By Jennifer McKay, Policy Specialist, Tip of the Mitt Watershed Council
The Great Lakes have been shaped by recreational boaters and the shipping industry. It's time to learn what those impacts mean to the people of the region.
Great Lakes water levels are on the rise. The Army Corps of Engineers reports the level of Lake Michigan and Lake Huron is 13 inches higher than a year ago. Two snowy winters have helped replenish the lakes after the level dropped two years ago to within three inches of the record low set in 1964. The level now is only about eight inches below the long-term average, and it should continue to rise three to four inches. Lake Superior is also showing a rise in the water level, up five inches from a year ago. This is welcome news for boaters who have felt the effects of years of low water levels.
Compounding the effect of low water levels for boaters was even lower funding levels for small recreational harbors. While the Great Lakes can offer exquisite boating opportunities, small harbor maintenance issues are a persistent problem. It has been a problem due to the way the federal government has prioritized projects. The Great Lakes navigation system is comprised of coastal infrastructure navigation harbors, channels, locks and dams. The U.S. Army Corps of Engineers is provided with federal funding to maintain these systems, but the funding provided is never enough. Funding historically has been focused on carving channels and harbors for commercial navigation. Even more so with current budget constraints, commercial harbors are prioritized and exceed the available funding. That leaves recreational harbors rarely maintained or improved.
But, the debate over how the federal government invests in Great Lakes navigation could be dramatically different if there was conclusive, precise data available that could help the government better prioritize projects. A reliable study with pertinent information regarding the costs and benefits associated with both recreational boating and commercial navigation could provide the means to determine the most appropriate allocation of federal dollars for Great Lakes navigation projects given limited funding.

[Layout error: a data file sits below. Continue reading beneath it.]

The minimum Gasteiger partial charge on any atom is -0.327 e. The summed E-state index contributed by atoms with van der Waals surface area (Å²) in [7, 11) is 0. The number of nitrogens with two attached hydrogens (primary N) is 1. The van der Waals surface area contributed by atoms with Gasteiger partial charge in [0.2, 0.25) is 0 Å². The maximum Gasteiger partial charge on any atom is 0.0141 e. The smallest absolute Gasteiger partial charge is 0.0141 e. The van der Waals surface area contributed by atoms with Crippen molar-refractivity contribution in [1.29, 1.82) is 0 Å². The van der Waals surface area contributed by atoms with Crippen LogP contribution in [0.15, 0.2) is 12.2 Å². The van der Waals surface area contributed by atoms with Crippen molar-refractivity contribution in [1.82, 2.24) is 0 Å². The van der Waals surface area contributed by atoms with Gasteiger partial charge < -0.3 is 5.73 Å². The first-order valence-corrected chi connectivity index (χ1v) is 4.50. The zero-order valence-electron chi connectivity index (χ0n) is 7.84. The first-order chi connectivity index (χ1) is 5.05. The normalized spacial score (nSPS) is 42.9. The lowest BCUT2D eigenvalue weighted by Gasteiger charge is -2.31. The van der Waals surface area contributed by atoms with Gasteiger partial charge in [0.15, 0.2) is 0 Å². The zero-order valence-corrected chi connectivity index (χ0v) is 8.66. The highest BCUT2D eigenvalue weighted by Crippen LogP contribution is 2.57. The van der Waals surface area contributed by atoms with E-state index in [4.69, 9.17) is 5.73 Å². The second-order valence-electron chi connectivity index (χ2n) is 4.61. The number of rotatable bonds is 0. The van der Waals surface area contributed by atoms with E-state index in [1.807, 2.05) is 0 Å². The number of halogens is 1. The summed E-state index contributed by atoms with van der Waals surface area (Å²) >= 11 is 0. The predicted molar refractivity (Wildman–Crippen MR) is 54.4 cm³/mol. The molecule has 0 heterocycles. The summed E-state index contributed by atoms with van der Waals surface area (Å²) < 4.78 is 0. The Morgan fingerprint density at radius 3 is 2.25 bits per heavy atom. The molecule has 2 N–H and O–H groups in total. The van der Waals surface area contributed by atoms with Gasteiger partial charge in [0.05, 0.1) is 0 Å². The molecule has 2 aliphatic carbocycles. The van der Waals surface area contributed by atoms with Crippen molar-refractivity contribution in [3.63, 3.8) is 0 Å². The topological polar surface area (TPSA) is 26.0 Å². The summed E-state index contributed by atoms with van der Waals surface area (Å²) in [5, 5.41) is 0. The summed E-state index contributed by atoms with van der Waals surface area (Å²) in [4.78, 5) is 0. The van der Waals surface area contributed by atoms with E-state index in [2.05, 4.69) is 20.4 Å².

This was supposed to be accomplished already. In 1999, Congress ordered the Army Corps of Engineers to conduct a study that would provide information on how valuable recreational boating is to the Great Lakes economy. Nine years and two reports later, all we have is a discrepancy of numbers.
In 2007, the Great Lakes Commission released a report that revealed 4.3 million recreational vessels in the eight Great Lakes states drive almost $16 billion in yearly spending on boats and related activities. With secondary effects taken into consideration, those numbers grow to $19 billion in sales, $6.4 billion in personal income and $9.2 billion in value added.
Using the same data, the U.S. Army Corps of Engineers released their own report in December of 2008 concluding the economic impact of registered recreational boaters that use the Great Lakes is approximately $5.1 billion in sales, $1.8 billion in personal income and $2.4 billion in value added, totaling $9.4 billion. Again, this is the same data, yet it produced conclusions that differed by more than $6 billion.
Meanwhile, there was a study commissioned several years ago that showed that commercial navigation on the Great Lakes and seaway generates $3.4 billion in revenue a year in the United States. Add to this, the results of a recent U.S. Army Corps of Engineers report that the Great Lakes commercial navigation system provides positive economic impact to the U.S. economy as a job provider with 44,000 jobs directly related to maritime transport. Additionally, 54,000 jobs in the mining industry and approximately 138,000 jobs in the steel industry are dependent on the Great Lakes navigation system. The Corps also concluded that shipping on the Great Lakes saves its customers more than $3.6 billion a year when compared to the next least costly mode of transportation.